Gates Millennium Scholar Selects Oglethorpe

009Oglethorpe freshman Lila Siwakoti ’17 says that he’s thankful for many things. He should also be very proud of his accomplishments.

Lila was born in a refugee camp in Nepal and immigrated to the U.S. in 2009, thanks to a sponsorship from the International Rescue Committee. Founded in 1933 at the request of Albert Einstein, the nonprofit responds to the world’s worst humanitarian crises and offers lifesaving care and life-changing assistance to refugees forced to flee from war or disaster.

“Refugee life is not like a regular life,” says Lila. “You live at home in fear. You have food and medical shortages.” Adapting to a foreign culture and language was rough for him, he says. But over time, Lila and his family settled in to life in the U.S. and he says he is thankful to live here. Lila eventually became fluent enough in English to take AP and Honors classes and credits his religion, Hinduism, with helping him do well in school.

Gates-Millennium-Scholars-logoSo well, in fact, that Lila was awarded a Gates Millennium Scholarship, funded by the Bill and Melinda Gates Foundation. The scholarship is awarded to outstanding minority students with significant financial need. This year’s applicant pool for the scholarship was record-breaking, according to Lila. More than 54,000 students applied but only 1,000 are selected each year. To put this into perspective, less than 2% of applicants were accepted this year.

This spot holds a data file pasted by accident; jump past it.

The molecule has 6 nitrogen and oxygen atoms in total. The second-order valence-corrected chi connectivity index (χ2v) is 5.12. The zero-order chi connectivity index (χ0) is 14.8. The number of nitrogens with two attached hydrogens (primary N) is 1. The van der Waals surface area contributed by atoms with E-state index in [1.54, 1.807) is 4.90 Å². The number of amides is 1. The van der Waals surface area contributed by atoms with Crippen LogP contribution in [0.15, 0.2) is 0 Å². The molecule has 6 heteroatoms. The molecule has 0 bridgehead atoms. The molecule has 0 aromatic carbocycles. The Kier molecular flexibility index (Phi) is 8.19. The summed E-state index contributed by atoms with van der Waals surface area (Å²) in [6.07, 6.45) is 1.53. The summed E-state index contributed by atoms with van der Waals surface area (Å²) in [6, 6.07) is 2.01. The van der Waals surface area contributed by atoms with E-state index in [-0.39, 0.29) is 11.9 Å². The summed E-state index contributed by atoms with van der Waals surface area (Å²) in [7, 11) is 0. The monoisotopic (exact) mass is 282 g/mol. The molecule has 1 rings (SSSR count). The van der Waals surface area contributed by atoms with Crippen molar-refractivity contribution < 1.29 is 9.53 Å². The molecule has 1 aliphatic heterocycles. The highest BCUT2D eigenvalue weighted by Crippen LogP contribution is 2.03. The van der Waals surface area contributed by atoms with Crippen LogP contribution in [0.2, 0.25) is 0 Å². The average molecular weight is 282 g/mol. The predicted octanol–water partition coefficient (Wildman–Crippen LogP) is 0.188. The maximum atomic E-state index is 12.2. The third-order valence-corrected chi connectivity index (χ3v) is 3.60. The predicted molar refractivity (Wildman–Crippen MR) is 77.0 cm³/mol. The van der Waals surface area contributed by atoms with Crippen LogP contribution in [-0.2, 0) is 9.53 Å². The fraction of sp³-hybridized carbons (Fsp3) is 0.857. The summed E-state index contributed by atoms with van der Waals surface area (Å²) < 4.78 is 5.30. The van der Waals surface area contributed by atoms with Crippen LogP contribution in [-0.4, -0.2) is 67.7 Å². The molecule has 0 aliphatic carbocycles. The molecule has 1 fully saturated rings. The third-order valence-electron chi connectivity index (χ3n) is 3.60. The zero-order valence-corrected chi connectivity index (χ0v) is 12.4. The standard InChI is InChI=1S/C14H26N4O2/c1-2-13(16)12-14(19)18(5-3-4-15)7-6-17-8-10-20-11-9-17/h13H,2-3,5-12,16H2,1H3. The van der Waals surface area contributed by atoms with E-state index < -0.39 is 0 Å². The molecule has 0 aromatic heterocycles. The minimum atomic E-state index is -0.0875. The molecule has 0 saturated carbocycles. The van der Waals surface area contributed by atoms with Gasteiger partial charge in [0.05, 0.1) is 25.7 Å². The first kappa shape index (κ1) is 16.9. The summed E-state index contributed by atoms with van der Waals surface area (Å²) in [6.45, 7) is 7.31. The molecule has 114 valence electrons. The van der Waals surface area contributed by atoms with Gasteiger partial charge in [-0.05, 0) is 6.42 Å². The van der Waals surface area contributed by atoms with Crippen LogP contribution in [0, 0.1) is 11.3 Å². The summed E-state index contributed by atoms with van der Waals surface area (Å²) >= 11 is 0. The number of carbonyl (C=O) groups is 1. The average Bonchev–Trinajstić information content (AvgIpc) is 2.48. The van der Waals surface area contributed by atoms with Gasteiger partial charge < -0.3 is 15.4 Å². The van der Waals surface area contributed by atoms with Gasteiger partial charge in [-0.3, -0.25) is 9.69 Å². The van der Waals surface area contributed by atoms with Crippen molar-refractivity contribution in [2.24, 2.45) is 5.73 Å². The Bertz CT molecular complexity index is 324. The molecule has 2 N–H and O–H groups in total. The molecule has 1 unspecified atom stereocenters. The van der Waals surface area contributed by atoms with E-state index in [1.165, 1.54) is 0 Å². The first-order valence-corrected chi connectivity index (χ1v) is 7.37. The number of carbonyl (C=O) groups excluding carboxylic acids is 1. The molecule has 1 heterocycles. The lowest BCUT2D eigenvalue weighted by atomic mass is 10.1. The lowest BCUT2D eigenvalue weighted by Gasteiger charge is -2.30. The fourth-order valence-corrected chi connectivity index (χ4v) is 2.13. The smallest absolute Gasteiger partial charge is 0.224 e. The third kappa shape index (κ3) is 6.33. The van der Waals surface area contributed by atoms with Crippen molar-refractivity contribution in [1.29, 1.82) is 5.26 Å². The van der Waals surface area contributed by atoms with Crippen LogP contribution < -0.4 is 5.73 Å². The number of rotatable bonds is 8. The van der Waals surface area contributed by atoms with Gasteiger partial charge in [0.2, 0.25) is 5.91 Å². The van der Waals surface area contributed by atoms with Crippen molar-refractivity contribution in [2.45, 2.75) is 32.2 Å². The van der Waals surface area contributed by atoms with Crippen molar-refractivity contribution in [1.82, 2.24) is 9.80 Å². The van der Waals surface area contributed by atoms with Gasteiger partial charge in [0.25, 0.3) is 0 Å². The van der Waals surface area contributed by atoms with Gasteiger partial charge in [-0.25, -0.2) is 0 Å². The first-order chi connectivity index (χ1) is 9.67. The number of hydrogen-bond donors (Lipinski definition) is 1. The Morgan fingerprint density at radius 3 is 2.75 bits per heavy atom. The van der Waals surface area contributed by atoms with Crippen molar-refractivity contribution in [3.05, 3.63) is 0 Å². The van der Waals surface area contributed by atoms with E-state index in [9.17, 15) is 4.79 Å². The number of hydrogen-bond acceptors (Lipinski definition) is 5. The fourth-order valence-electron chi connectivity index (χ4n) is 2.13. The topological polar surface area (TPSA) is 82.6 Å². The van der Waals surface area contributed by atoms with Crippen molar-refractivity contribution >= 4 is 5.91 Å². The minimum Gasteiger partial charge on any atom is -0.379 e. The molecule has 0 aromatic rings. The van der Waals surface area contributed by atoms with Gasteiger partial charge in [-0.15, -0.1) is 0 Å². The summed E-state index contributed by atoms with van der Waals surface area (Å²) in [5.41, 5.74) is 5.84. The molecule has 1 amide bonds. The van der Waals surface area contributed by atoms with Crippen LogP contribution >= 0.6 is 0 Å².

To qualify, students must demonstrate leadership abilities and academic distinction. They must also have two nominations for the scholarship—one for academics and one recommending the student for their leadership qualities. Lila graduated with a 3.9 GPA from Clarkston High School and actively participated in his community through volunteer work.

Lila chose to attend Oglethorpe because of Oglethorpe’s small class sizes. He likes the fact that you are able to visit professors during office hours and they know who you are rather than be a nameless member of the class. Plus, his family is important to him and the campus’s proximity allows him to remain close to them. He considers the scholarship a “blessing” and is currently deliberating on majoring in computer science and minoring in economics.

As part of the scholarship requirements, Lila participates as an ambassador for the Gates Millenium Scholarship program and is currently helping students from his alma mater with the application process. Ultimately, Lila wants to go back to Nepal or Africa and volunteer: “My long term goal is to help people.”

Day of Service Celebrates Extraordinary Alumnus Fred Agel ’52

Mr. Fred Agel '52 (center) is surrounded by Day of Service volunteers, gathered in his honor.